"Sexual behavior in children" is a phrase guaranteed to make most parents break out in a sweat, particularly when the children in question are 2 to 6 years old. But after my own initial freakout, I found the new clinical report from the American Academy of Pediatrics actually reassuring. It gives doctors and parents a clear sense of when a child's sexual behavior may signal physical or sexual abuse, and when it's normal—giving a parent the chance for a little lesson on appropriate behavior.
But first, the freakout. Here's the list of what the pediatricians say is normal, common sexual behavior in 2- to 6-year-olds:
- Touching/masturbating genitals in public or private
- Looking at or touching a peer's or new sibling's genitals
- Showing genitals to peers
- Standing or sitting too close to someone
- Trying to see peers or adults naked
Gack! The good news is that these behaviors are usually fleeting and few. When they do happen, parents can redirect the child to more appropriate behavior with a line like "Grownups do that in private, and you should, too." I'm grateful to Harvard pediatrician Mark Schuster and his wonderful book, Everything You Never Wanted Your Kids to Know About Sex (but Were Afraid They'd Ask), for this and other useful responses I could never think up on the spot. Even small children are expert at picking up on when parents are embarrassed, and they may repeat sexual behavior to get a parent's attention, pediatricians say. So I'm going to have to learn how to keep cool while talking about masturbation and other steamy subjects.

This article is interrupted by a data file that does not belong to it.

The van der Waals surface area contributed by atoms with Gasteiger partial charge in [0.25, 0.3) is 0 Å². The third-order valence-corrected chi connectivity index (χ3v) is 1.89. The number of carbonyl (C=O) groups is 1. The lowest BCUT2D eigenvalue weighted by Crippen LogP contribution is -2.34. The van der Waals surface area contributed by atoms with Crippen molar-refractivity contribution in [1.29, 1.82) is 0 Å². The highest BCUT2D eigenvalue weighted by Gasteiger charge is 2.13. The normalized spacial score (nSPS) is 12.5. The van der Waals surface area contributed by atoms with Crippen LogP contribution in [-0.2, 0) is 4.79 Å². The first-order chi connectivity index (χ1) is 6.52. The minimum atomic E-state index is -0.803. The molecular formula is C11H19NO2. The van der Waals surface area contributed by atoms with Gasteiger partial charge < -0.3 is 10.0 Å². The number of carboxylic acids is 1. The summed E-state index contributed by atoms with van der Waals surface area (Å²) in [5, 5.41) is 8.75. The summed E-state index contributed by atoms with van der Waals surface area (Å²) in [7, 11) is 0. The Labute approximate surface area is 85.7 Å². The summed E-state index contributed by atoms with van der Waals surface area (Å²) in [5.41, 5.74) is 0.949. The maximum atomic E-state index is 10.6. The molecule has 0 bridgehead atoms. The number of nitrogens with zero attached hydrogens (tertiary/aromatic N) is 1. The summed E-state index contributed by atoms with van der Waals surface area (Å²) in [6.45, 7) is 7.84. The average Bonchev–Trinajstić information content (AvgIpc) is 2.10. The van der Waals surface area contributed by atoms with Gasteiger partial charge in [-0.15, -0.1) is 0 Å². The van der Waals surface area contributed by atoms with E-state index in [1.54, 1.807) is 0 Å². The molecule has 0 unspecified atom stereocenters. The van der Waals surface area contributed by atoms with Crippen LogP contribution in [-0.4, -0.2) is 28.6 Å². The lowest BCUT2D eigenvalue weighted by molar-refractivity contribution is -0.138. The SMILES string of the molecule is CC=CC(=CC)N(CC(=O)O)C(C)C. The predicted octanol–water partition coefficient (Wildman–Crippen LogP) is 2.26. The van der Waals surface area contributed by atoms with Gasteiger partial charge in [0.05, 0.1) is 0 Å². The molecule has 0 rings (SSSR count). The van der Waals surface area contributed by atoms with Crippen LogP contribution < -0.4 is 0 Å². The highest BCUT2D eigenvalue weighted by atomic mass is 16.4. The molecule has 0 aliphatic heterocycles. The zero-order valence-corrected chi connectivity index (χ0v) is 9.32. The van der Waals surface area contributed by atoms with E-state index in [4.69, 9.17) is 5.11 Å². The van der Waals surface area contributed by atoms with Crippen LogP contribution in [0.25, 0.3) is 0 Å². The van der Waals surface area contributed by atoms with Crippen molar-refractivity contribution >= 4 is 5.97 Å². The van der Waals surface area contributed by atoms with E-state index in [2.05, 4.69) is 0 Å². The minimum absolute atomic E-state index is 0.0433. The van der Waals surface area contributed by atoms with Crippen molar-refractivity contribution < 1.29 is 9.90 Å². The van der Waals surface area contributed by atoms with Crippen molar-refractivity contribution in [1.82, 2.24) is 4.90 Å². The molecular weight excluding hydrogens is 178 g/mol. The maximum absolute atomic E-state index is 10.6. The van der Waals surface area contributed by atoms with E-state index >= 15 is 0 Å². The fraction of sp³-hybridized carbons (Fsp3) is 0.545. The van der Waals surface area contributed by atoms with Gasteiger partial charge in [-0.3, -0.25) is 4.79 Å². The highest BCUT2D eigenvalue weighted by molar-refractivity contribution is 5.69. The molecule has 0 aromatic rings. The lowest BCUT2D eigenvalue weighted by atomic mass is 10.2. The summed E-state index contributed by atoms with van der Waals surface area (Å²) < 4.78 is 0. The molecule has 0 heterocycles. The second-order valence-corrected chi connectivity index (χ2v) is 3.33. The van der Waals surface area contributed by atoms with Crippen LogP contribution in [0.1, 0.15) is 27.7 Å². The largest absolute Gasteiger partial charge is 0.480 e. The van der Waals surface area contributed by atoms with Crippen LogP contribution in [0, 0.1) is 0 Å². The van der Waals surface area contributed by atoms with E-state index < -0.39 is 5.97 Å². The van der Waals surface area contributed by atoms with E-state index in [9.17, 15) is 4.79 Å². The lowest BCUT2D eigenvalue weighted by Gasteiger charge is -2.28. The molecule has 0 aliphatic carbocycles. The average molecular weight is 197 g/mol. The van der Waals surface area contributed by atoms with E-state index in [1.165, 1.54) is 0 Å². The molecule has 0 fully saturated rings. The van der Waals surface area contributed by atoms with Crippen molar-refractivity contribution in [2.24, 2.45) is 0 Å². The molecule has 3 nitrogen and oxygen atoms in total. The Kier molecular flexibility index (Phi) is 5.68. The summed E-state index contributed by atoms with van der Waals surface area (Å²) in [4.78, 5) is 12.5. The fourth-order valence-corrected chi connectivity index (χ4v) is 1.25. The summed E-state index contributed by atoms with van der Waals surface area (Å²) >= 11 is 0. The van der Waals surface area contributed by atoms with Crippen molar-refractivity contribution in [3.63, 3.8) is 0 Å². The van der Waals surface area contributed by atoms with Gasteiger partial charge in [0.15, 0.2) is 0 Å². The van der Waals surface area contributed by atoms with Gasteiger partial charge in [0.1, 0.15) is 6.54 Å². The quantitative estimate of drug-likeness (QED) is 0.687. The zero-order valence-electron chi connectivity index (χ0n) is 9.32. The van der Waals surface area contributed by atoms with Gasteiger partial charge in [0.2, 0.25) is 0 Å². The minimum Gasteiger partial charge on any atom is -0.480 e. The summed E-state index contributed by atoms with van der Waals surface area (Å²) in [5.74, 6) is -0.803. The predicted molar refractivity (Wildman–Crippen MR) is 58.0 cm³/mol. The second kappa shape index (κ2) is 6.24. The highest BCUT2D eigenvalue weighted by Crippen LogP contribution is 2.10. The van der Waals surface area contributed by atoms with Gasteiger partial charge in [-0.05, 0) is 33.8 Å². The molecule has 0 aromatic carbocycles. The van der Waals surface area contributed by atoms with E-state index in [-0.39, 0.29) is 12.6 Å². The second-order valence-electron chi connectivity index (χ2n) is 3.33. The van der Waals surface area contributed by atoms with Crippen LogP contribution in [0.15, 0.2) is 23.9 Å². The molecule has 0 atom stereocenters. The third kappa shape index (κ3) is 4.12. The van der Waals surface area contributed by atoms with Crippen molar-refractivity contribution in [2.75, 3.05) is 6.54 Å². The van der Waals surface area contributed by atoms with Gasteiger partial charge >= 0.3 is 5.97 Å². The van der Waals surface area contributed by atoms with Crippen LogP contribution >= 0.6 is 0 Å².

But we parents also need to know when a child's sexual behavior is not normal. The pediatricians say that sexual behaviors like these are rarely normal and can signal physical or sexual abuse:
- Any sexual behaviors that involve children four or more years apart
- Different sexual behaviors displayed on a daily basis
- Sexual behavior that causes emotional or physical pain
- Sexual behavior associated with physical aggression
- Sexual behavior that involves coercion
Coercion can be hard to explain to young children. Schuster suggests saying: "It isn't nice to make someone do something he doesn't want to do. I only want you to play like that with you friend if he wants to do it also." Or, if you think your child is being coerced, you might say: "Has anyone ever made you do something like that that you didn't want to do?"
With these new guidelines for pediatricians, the hope is that doctors will be well prepared when parents come to them with concerns about children's sexual behavior. Ideally, both parents and doctors will know when it's time to be worried and take action, or when we grownups can say, "Hey, that's normal, I can deal with it."
I interviewed Mark Schuster earlier about his innovative sex-ed program for parents, which he conducts during lunch hour at parents' offices. His top advice: Think through your own feelings about sex before talking, and think of the "talk" as an ongoing conversation. Social psychologist Steven Martino also has good advice for parents who dread talking with their kids about sex: More sex talk is better.